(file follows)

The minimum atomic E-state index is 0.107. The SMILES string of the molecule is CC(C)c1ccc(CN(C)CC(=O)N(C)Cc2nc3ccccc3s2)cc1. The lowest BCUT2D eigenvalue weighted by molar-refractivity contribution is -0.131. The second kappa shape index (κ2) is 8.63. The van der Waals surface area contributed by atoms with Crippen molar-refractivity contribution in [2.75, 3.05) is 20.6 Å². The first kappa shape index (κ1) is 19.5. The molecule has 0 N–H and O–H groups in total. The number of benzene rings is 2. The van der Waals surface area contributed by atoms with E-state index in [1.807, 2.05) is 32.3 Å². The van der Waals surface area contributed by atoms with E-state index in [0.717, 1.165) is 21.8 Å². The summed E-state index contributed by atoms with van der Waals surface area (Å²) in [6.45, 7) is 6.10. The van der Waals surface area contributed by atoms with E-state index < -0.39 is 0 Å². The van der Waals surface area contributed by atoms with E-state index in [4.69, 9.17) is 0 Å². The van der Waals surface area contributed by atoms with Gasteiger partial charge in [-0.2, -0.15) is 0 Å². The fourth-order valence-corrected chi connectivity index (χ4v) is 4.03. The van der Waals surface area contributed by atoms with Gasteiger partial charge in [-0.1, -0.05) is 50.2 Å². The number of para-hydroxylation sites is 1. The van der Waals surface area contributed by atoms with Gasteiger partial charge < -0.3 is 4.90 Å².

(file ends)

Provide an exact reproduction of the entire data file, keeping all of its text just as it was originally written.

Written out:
The minimum atomic E-state index is 0.107. The SMILES string of the molecule is CC(C)c1ccc(CN(C)CC(=O)N(C)Cc2nc3ccccc3s2)cc1. The lowest BCUT2D eigenvalue weighted by molar-refractivity contribution is -0.131. The second kappa shape index (κ2) is 8.63. The van der Waals surface area contributed by atoms with Crippen molar-refractivity contribution in [2.75, 3.05) is 20.6 Å². The first kappa shape index (κ1) is 19.5. The molecule has 0 N–H and O–H groups in total. The number of benzene rings is 2. The van der Waals surface area contributed by atoms with E-state index in [1.807, 2.05) is 32.3 Å². The van der Waals surface area contributed by atoms with E-state index in [0.717, 1.165) is 21.8 Å². The summed E-state index contributed by atoms with van der Waals surface area (Å²) in [6.45, 7) is 6.10. The van der Waals surface area contributed by atoms with E-state index < -0.39 is 0 Å². The van der Waals surface area contributed by atoms with E-state index in [4.69, 9.17) is 0 Å². The van der Waals surface area contributed by atoms with Gasteiger partial charge in [-0.2, -0.15) is 0 Å². The fourth-order valence-corrected chi connectivity index (χ4v) is 4.03. The van der Waals surface area contributed by atoms with Gasteiger partial charge in [-0.1, -0.05) is 50.2 Å². The number of para-hydroxylation sites is 1. The van der Waals surface area contributed by atoms with Gasteiger partial charge < -0.3 is 4.90 Å².